Mervin Malone
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Thursday, April 13, 2006
Mervin's 15 Questions with Chris Joss!

Aria is pleased to welcome producer, remixer and multi-instrumentalist, Chris Joss!


I'd like to start with your background…


You are French-born, and have lived in both Paris and London.


1. What musical and/or cultural influences did you garner from your time in both?


As I did a lot of studio work in Paris – I learned a lot about recording technique – but it could have been in any other city. As I grew up in France, the influences I had to digest quickly were in London. Although the two cities are only 200 miles apart, the culture-shock was sudden and strong. I've always loved music – particularly  British pop and American music in general – but France is very conservative; there are laws here that force the media(s) to play 40% of music that is sung only  in French. I've always felt that French didn't work in emulating English-sung music – and that's what it does most of the time. When it doesn't, the lyrics dominate with music in a distant background. I wasn't very happy in France and left for that reason. London was very rough the first times — I went there with pictures of "The Avengers" and the swinging '60s,  but recession was at its peak. Dance music was happening – sampling, electronics, amazing parties. For the first time, I saw new styles of music emerging, rather than hearing them 2 or 3 years later. There was music everywhere; it's just part of their culture. So I played in bands on bass and guitar in pubs a lot, sound-engineered, produced other people while making tracks on my own – influenced by producers that – with time –  I've discovered were mostly sampling old stuff, whereas I thought they were playing everything – amazing bass lines and drums that were often coming from library music. So in a way, that perverted me as after that I started using samples too, although always playing my own stuff prominently. To finish, I'd say that France is to music what England is to food  – France has good music and England has good food, but it's just not that easy to find.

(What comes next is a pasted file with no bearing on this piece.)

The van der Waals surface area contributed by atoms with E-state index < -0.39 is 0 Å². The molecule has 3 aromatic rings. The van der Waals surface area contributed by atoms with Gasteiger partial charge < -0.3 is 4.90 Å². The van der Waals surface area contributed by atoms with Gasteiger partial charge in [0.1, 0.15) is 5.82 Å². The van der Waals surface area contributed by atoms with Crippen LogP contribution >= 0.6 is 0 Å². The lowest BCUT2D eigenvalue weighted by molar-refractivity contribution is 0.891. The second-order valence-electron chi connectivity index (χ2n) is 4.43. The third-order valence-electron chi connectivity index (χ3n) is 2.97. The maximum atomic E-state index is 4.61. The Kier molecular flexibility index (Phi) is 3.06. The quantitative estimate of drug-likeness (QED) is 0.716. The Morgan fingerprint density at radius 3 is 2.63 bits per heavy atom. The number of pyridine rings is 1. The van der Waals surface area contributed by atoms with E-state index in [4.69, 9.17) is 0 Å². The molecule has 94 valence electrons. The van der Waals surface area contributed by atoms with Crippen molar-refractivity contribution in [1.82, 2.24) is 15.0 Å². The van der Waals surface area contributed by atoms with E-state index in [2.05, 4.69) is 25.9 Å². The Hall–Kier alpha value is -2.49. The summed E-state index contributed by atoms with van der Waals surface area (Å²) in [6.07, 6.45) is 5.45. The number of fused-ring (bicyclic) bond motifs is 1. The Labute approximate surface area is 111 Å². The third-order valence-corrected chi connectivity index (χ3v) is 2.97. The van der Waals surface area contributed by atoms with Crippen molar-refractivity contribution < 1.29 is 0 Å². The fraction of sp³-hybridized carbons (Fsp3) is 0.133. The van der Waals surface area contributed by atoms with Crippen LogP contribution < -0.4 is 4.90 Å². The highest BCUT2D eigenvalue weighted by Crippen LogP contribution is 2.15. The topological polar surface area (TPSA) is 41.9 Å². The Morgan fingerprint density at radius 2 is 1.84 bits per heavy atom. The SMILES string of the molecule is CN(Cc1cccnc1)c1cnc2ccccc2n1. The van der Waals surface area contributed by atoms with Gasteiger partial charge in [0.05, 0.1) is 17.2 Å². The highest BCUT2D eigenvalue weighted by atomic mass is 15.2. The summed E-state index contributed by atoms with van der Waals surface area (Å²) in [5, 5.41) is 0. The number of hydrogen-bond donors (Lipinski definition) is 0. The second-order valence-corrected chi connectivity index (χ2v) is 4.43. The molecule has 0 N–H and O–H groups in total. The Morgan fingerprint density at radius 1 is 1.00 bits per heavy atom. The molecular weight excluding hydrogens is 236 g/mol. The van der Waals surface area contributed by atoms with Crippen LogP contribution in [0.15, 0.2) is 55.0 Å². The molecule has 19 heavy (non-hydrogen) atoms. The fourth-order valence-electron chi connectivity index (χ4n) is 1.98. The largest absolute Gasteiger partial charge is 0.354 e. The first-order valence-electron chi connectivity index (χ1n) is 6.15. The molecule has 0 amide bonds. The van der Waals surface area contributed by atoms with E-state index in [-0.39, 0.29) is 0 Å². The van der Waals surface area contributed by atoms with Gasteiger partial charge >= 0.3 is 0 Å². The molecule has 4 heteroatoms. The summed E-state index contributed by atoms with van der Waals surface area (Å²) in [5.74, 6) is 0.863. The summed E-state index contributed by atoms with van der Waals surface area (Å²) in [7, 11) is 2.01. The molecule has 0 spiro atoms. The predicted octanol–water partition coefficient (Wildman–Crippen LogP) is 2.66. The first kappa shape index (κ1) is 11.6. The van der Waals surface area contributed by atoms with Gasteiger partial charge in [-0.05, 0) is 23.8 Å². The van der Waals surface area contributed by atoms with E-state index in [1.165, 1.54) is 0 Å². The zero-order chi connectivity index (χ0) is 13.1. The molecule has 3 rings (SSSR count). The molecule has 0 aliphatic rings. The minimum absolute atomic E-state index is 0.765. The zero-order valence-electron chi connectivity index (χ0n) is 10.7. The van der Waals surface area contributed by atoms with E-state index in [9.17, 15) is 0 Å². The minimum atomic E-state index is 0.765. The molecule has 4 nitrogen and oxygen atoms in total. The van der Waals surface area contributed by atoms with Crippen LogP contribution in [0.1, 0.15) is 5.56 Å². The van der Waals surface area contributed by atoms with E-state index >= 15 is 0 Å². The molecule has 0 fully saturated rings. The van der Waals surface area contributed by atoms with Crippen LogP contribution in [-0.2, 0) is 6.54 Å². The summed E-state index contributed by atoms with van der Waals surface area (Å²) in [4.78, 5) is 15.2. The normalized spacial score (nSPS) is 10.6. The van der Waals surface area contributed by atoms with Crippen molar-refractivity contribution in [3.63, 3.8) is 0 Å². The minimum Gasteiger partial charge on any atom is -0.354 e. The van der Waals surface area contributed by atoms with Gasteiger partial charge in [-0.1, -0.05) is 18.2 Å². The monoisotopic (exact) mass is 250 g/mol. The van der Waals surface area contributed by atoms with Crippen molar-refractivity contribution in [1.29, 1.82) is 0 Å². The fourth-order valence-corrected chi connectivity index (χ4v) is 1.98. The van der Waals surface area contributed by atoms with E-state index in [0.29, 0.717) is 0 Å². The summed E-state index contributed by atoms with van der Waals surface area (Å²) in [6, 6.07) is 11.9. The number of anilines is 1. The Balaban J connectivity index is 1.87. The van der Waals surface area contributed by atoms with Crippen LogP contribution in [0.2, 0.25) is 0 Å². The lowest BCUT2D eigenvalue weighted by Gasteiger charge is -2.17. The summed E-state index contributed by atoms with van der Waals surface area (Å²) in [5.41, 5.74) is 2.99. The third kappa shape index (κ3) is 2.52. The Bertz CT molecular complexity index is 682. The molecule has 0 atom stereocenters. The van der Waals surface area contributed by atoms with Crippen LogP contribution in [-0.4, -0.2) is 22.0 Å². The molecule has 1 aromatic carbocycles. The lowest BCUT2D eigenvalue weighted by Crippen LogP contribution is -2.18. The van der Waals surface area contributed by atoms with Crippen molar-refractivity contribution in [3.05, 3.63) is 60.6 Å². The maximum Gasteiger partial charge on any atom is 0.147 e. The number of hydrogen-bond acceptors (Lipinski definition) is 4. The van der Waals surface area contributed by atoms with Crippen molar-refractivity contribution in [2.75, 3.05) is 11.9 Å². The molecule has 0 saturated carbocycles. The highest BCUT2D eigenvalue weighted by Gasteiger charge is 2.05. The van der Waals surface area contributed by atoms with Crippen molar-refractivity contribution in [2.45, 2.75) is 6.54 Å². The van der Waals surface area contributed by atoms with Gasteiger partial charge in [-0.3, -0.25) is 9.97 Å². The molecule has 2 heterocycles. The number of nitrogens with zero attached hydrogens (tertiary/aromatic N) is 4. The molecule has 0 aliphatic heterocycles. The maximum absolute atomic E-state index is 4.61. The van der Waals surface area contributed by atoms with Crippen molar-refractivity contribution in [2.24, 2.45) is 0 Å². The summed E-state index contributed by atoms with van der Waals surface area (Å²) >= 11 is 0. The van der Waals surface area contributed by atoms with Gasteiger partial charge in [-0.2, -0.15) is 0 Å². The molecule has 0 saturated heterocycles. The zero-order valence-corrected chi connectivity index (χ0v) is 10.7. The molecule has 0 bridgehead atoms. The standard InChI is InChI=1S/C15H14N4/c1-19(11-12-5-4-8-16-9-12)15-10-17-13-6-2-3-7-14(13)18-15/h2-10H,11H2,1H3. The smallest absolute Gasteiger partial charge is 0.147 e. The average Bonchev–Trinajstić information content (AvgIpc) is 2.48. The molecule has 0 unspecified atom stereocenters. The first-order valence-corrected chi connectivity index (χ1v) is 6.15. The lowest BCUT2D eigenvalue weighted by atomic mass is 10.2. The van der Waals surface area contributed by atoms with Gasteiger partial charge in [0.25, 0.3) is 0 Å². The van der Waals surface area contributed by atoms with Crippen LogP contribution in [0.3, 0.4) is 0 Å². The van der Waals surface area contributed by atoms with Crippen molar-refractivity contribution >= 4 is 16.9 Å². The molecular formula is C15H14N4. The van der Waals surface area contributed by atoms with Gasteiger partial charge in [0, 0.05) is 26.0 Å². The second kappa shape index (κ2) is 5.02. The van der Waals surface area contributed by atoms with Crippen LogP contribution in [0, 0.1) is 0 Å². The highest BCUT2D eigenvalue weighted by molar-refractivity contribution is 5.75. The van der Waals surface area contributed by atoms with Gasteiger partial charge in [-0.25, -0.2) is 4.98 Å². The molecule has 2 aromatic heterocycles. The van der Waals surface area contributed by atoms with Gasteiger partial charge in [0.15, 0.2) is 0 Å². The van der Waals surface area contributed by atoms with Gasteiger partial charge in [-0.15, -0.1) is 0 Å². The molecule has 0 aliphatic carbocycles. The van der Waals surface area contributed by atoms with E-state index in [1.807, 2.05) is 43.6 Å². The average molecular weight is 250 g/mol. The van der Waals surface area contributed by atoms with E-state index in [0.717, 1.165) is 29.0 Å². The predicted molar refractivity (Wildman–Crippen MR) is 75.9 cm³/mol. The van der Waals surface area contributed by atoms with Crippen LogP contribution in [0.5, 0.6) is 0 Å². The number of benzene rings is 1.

2. Who are your musical influences in general?


The first big influence was the Beatles – and they still are. Glam Rock was also a big motivation in my teens, as was '70's disco – and it often pops up in my arrangements. Stevie Wonder also – up to Songs In the Key Of Life – these were records my older brother bought. The Beatles "I Am the Walrus" and other post-'66 records certainly made me see record production as a total part of song-making – creating atmospheres unheard of before and as I didn't see a live band before my late teens, records were how music existed for me. I often favoured rhythmic tracks to melodies and with time that lead me to Funk – through Kid Creole first, as they toured France a lot – then Prince, to (eventually) James Brown and all the great musicians he played with or he influenced. Sly Stone also, of course.

After I started making "soundtrack" music in '95, I began digging in the genre which I only knew from movies or series, but without being interested by who was making it. I'm ashamed to say – I was a pure product of the French media and they give no room to instrumental composers. Lalo Schiffrin, circa '67 is my favorite; Quincy Jones – before he gave up on orchestral arrangements; John Barry with "The Persuaders" theme – the images and the music made only one for me. This theme is very sad and associated with the pictures of the 2 kids growing up to become millionaires; it carries a strong feeling of nostalgia and it has nothing to do with the spirit of the series strangely but it works. "The Avengers" theme with the pictures works everytime for me.